During a gun buyback event in Los Angeles, one man surrendered a homemade pipe bomb, explaining that he has no more desire to use it. California police then immediately proceeded to arrest the man for owning it in the first place.
“This is not a pipe bomb buyback. This is a gun buyback,” Los Angeles Police Chief Charlie Beck told CBS Los Angeles. “Pipe bombs are illegal to possess, illegal to manufacture.”
The police chief explained that people can turn in their firearms with no questions asked, but that this does not apply to bombs. This past weekend’s sixth LA gun buyback event yielded about 1,200 surrendered firearms, most of which were handguns, rifles and shotguns. Among the surrounded firearms were also 49 assault-style weapons. California residents who turned in their guns were given gift cards in exchange for their weapons. The city spent $250,000 for the event held this past weekend.
“Some of the assault weapons that were collected, these are weapons of war,” Beck said, adding that “a couple of AK-47s” and an antique “Tommy Gun”-style weapon were turned in.
Los Angeles Mayor Antonia Villaraigosa said that “each gun that gets off the street represents one less opportunity for tragedy, one less weapon that can lead to the loss of life.”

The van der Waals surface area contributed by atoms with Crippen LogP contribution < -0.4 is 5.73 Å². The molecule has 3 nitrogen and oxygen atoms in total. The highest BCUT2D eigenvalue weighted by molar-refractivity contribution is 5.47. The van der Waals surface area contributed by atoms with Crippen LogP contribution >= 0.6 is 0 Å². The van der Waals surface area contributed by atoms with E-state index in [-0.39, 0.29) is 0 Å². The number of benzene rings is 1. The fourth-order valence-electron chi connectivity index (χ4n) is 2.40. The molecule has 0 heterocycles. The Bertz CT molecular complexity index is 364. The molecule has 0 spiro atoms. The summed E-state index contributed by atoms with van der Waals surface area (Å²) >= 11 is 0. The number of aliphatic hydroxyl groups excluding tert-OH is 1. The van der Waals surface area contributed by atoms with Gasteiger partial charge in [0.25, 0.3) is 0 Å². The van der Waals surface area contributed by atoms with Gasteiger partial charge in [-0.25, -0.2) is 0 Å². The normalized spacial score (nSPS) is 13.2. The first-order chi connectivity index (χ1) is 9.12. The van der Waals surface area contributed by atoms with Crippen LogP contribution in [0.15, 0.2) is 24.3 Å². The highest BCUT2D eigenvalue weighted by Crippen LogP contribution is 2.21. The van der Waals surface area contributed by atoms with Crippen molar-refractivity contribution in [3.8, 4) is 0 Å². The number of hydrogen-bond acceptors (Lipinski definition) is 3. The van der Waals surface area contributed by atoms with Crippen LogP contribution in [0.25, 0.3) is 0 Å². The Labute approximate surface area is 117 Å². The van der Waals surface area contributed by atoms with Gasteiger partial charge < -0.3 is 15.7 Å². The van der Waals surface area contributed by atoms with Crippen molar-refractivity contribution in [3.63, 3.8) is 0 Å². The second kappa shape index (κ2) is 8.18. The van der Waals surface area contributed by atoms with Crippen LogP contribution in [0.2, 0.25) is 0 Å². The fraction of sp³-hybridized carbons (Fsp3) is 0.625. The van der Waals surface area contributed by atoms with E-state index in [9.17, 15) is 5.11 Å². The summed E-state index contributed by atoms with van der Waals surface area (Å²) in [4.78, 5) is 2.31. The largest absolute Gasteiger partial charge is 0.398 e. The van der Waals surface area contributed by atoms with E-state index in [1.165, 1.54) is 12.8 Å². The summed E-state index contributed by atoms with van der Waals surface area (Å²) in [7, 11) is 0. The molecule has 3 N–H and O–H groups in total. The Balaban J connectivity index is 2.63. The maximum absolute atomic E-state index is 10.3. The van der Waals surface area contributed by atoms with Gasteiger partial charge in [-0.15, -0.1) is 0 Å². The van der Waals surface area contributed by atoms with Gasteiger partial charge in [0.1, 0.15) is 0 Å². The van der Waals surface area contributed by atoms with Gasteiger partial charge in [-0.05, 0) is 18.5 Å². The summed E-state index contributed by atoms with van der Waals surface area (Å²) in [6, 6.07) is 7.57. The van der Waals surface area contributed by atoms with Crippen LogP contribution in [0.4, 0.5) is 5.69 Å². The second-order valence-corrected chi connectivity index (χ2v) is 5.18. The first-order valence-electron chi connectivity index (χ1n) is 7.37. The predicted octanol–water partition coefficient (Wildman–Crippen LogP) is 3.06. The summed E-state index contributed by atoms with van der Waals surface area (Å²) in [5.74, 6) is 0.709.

But the man who turned in his pipe bomb would have been better off discarding it on his own. In many countries – including the US – possession of a homemade pipe bomb is a crime, regardless of a person’s intended use for it.
And although the man who turned it in had no intent to use it that day, he admitted that he once planned to detonate the Hollywood sign.
“[The man] told the officers in the line that he had spoken to God that day, and God no longer wanted him to use that bomb to blow up the Hollywood sign, now he wanted him to turn it in,” Beck said.
Upon receiving the bomb, police safely detonated the device and arrested the man who dropped it off.
California’s penal code prohibits the possession of “any destructive device” other than “fixed ammunition”, and punishes violators with incarceration and/or substantial fines. Violators who are in possession of such a device can be convicted of a misdemeanor, face one year in county jail and a maximum fine of $10,000. Violators convicted of a felony face the same fine and up to three years in California State Prison.
Police have not yet revealed any details about the charges this man faces. But if he receives a fine or jail time, his good intentions in surrendering the bomb will have been more costly than discarding it on his own.